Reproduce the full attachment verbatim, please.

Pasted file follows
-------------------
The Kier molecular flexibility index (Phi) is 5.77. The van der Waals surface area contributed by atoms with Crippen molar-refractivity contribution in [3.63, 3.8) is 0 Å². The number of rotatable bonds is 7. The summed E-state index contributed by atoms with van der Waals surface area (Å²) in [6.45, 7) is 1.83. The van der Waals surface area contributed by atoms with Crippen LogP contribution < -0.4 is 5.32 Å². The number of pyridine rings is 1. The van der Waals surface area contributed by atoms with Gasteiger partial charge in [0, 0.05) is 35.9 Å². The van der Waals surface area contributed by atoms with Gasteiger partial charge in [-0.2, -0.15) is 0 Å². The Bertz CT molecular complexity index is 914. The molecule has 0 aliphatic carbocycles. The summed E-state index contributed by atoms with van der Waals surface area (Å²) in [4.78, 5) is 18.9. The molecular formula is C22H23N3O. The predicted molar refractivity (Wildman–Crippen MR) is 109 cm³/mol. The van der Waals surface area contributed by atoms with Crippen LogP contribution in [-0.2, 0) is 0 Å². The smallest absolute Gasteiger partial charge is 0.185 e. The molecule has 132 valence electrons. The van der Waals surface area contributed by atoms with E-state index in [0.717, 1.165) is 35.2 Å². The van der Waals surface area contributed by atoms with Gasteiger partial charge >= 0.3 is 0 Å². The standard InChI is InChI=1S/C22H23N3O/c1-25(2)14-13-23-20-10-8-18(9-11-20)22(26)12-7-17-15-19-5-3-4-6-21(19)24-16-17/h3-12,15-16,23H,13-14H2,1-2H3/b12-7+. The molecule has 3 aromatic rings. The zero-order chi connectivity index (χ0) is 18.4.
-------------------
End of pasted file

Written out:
The Kier molecular flexibility index (Phi) is 5.77. The van der Waals surface area contributed by atoms with Crippen molar-refractivity contribution in [3.63, 3.8) is 0 Å². The number of rotatable bonds is 7. The summed E-state index contributed by atoms with van der Waals surface area (Å²) in [6.45, 7) is 1.83. The van der Waals surface area contributed by atoms with Crippen LogP contribution < -0.4 is 5.32 Å². The number of pyridine rings is 1. The van der Waals surface area contributed by atoms with Gasteiger partial charge in [0, 0.05) is 35.9 Å². The van der Waals surface area contributed by atoms with Gasteiger partial charge in [-0.2, -0.15) is 0 Å². The Bertz CT molecular complexity index is 914. The molecule has 0 aliphatic carbocycles. The summed E-state index contributed by atoms with van der Waals surface area (Å²) in [4.78, 5) is 18.9. The molecular formula is C22H23N3O. The predicted molar refractivity (Wildman–Crippen MR) is 109 cm³/mol. The van der Waals surface area contributed by atoms with Crippen LogP contribution in [-0.2, 0) is 0 Å². The smallest absolute Gasteiger partial charge is 0.185 e. The molecule has 132 valence electrons. The van der Waals surface area contributed by atoms with E-state index in [0.717, 1.165) is 35.2 Å². The van der Waals surface area contributed by atoms with Gasteiger partial charge >= 0.3 is 0 Å². The standard InChI is InChI=1S/C22H23N3O/c1-25(2)14-13-23-20-10-8-18(9-11-20)22(26)12-7-17-15-19-5-3-4-6-21(19)24-16-17/h3-12,15-16,23H,13-14H2,1-2H3/b12-7+. The molecule has 3 aromatic rings. The zero-order chi connectivity index (χ0) is 18.4.